Bachelorette’s central sin is gluttony. ”I think specifically my experience as an American woman is that we are encouraged to fall in the trap of being consumers in every sense – food and fashion and looking thin and having the right stuff, having a career, all of that – and a man can be part of that,” Headland says.

Not that the man is the focus of acquisitiveness in this story. The wedding is the thing. More particularly, the wedding dress, which gets ripped to pieces and covered in blood, vomit and semen in the course of a hen’s night that, you will have guessed, goes very wrong. Headland is loud, brash and outspoken. So, unsurprisingly, is Bachelorette.

Headland says that when she tried to interest producers in her script four years ago, ”They said women talk like this but women won’t pay to see this. That is literally what was said. And I just felt that wasn’t true.”

Women’s responses have shown her hunch was right. Everyone in Bachelorette, led by Dunst’s alpha control freak Regan, cats about each other. Wilson’s fat bride is the one character who seems happy in her skin.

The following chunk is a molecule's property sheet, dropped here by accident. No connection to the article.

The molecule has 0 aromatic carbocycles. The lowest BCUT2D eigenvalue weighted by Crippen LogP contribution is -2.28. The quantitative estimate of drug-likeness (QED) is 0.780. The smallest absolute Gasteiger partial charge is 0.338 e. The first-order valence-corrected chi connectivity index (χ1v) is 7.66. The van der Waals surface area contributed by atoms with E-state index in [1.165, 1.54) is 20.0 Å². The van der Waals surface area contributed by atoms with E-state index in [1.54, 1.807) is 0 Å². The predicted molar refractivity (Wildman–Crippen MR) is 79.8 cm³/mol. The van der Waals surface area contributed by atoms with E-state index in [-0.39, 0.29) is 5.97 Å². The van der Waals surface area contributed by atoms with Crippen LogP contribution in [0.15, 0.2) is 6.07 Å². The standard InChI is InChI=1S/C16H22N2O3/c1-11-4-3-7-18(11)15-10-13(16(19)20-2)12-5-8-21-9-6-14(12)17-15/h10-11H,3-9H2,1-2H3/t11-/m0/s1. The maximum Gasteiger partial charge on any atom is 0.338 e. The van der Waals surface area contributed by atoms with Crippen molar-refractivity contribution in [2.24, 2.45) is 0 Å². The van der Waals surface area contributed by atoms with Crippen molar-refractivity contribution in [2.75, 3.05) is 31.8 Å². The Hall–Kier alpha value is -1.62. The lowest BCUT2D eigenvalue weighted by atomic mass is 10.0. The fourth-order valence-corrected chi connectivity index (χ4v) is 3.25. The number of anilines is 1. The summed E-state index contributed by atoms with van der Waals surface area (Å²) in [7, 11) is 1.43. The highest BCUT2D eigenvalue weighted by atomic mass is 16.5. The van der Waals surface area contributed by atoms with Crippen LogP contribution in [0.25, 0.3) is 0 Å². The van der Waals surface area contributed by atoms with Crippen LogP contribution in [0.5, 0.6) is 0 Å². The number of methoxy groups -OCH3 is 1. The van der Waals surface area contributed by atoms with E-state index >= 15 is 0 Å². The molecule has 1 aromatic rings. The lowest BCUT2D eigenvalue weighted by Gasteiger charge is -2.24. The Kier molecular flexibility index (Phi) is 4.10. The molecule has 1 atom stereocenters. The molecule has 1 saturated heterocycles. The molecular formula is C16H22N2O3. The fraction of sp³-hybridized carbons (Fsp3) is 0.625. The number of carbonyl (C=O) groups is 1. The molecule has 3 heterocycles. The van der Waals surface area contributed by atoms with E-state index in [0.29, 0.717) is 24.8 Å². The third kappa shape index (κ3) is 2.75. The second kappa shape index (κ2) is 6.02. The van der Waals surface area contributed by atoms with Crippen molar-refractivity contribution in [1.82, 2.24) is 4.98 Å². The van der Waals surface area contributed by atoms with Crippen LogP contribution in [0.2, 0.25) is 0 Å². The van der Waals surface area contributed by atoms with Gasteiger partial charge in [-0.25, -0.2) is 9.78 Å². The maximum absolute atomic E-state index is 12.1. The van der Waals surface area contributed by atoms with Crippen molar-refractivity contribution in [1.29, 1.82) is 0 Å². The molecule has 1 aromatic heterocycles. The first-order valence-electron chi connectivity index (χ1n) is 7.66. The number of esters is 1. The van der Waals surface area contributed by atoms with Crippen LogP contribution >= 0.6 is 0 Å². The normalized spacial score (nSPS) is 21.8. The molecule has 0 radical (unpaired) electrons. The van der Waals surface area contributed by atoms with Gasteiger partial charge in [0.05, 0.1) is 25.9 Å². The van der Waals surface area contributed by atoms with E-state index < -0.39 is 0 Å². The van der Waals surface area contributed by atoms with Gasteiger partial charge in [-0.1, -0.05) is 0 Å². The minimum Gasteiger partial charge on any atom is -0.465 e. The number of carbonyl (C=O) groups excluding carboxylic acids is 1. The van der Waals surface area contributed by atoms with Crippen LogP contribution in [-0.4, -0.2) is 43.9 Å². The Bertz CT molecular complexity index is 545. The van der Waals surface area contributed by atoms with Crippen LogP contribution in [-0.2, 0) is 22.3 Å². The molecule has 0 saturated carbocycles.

Headland says she was questioned for casting Wilson, given she had already been in Bridesmaids, the film to which theirs was inevitably going to be compared. ”But she’s a genius, you know,” Headland says. ”And her character is so incredibly different. She’s beautiful in this film; we’re not laughing at her. To show that versatility was something I felt strongly about.”

Caplan had been in Mean Girls (2004), the high-school comedy scripted by Tina Fey. Again, the tiny number of comedies by women means comparisons are inevitable.

”There are some Mean Girls attitudes happening here,” Caplan agrees, ”but it’s far more pathetic because we are no longer in high school and we are still talking about each other as if we were.”

Her character Gena is an unreconstructed stoner. ”You go, ‘Oh, this one does a shitload of drugs’, so you know she’s damaged and her life isn’t so together,” Caplan says.

Bachelorette has drawn every kind of reaction from American audiences, from rapture at The New York Times to fury from critics who can’t get past the fact that they don’t like any of the characters.

Headland is happy people are arguing about it. She refers to Billy Wilder’s The Apartment, which was also criticised for switches between comedy and darkness. ”And he had this great quote, which was that The Apartment was about life not as it ought to be, but as life is,” she says. Writing Bachelorette, she felt the same. ”I just wanted it to be very honest.”